What he intended to provide was practical information useful to what he hoped would be a flood of American visitors. Where were the best, and best-value, hotels? How would one get from A to B? How much would a telegram to the US cost? These questions he answered, imparting also advice on when to go, what to wear, and how to avoid being ill. Alongside these basic considerations, he also wanted to explain to his readership how things were done in Cuba. He was at pains to stress the importance of old-fashioned courtesy, of not bullying the locals; in short, of trying to adapt to a slower pace of life.

This last theme, of course, smacks of a certain North American superiority complex, and Hazard was certainly not immune from the old stereotypes of lazy Latins, more inclined to fiesta and siesta than a hard day’s work. Worse, he was overtly — and probably typically — racist in his attitudes towards Cuba’s black population. What he found most attractive in social terms (and perhaps this is rather paradoxical, given his anti-Spanish feelings) was the old-world charm of Cuba’s white Hispanic elite.

As a result, Hazard is more interested in the graceful lifestyle of Havana’s wealthy, with balls, concerts, and the nightly paseo, than he is in conditions on the sugar plantations. But, as a conscientious guidebook writer should, he goes everywhere and describes everything in considerable detail. Which means that this is a big book, over 600 pages, looking at every major town, every province, and all aspects of urban and rural life. He explains how sugar is produced, what peasant farmers grow, what sorts of flora and fauna one might expect to see. Slavery he describes in the most matter-of-fact terms: indeed, he depicted Cuba’s slaves as rather well-cared for and idle, in contrast to industrious indentured labourers from China.

Hazard was a talented artist as well as a competent writer, and the pencil is as actively deployed as the pen. There are hundreds of drawings — of landscapes, buildings, and people — which bring the text to life.

Six hundred pages of solid information might prove a little indigestible, so it is fortunate that Hazard had an eye for the bizarre and the humorous. He likes to regale the reader with whimsical asides and comic anecdotes, such as when he teams up with a compatriot and they decide to share a hotel room:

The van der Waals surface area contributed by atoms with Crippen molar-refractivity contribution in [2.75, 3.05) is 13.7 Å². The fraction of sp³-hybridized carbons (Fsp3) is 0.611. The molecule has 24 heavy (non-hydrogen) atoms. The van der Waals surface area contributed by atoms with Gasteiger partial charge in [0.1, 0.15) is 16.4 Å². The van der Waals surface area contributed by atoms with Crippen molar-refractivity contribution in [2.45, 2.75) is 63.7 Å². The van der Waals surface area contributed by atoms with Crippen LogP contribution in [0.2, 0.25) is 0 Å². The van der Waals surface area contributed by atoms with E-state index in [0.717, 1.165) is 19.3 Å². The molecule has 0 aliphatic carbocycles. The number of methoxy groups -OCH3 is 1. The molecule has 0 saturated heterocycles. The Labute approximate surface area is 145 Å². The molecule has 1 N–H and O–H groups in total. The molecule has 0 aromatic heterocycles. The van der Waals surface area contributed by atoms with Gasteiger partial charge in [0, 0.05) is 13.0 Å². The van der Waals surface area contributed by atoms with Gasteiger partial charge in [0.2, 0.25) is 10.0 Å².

“I am going to appropriate this table drawer,” selfishly remarked my friend, as he reached to pull it out with a jerk; but, in so doing, he found he had disturbed a family-nest of roaches, of which there must have been at least fifty of the largest size in the drawer, which he immediately let drop upon the floor, the roaches scattering in every direction, while my poor friend sought madly to stop their flight.

It is reassuring to know that some things do not change, such as the Cuban hotel cockroach.

Insects aside, the value of this book lies in its enormously detailed and often eccentric account of the last days of colonial Cuba. Within 30 years of its publication, the Americans had moved in to prevent the triumph of the independence movement and to impose their own pseudo-colonial rule. Hazard, who died soon after his book appeared — seemingly of tuberculosis, as he complains frequently of fever and coughing — would doubtless have approved.

What he left, however, was not the money-spinning guidebook that would be read by legions of American tourists, but rather a unique snapshot of Spanish-owned Cuba on the very cusp of irreversible change.

Cuba with Pen and Pencil will be republished in May 2006 by Signal Books and Macmillan Caribbean